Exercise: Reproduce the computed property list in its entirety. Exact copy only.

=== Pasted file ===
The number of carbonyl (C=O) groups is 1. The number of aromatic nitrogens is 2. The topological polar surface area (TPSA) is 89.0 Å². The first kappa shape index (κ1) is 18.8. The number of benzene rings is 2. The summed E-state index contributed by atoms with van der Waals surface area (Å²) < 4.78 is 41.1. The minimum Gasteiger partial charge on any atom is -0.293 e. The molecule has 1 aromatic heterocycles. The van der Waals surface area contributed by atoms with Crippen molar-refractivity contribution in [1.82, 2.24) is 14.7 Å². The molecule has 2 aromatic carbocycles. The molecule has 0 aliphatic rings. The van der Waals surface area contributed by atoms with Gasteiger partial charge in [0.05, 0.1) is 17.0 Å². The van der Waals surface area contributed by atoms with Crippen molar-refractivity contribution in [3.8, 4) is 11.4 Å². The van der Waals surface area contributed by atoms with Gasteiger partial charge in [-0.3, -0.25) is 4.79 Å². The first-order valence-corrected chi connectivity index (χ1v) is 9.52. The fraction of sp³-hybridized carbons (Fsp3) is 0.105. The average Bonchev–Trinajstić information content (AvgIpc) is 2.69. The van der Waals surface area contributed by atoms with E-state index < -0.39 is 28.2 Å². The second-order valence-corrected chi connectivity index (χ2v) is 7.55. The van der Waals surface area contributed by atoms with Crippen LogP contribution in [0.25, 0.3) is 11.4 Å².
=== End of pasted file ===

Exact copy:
The number of carbonyl (C=O) groups is 1. The number of aromatic nitrogens is 2. The topological polar surface area (TPSA) is 89.0 Å². The first kappa shape index (κ1) is 18.8. The number of benzene rings is 2. The summed E-state index contributed by atoms with van der Waals surface area (Å²) < 4.78 is 41.1. The minimum Gasteiger partial charge on any atom is -0.293 e. The molecule has 1 aromatic heterocycles. The van der Waals surface area contributed by atoms with Crippen molar-refractivity contribution in [1.82, 2.24) is 14.7 Å². The molecule has 2 aromatic carbocycles. The molecule has 0 aliphatic rings. The van der Waals surface area contributed by atoms with Gasteiger partial charge in [0.05, 0.1) is 17.0 Å². The van der Waals surface area contributed by atoms with Crippen molar-refractivity contribution in [3.8, 4) is 11.4 Å². The van der Waals surface area contributed by atoms with Gasteiger partial charge in [-0.3, -0.25) is 4.79 Å². The first-order valence-corrected chi connectivity index (χ1v) is 9.52. The fraction of sp³-hybridized carbons (Fsp3) is 0.105. The average Bonchev–Trinajstić information content (AvgIpc) is 2.69. The van der Waals surface area contributed by atoms with E-state index < -0.39 is 28.2 Å². The second-order valence-corrected chi connectivity index (χ2v) is 7.55. The van der Waals surface area contributed by atoms with Crippen LogP contribution in [0.25, 0.3) is 11.4 Å².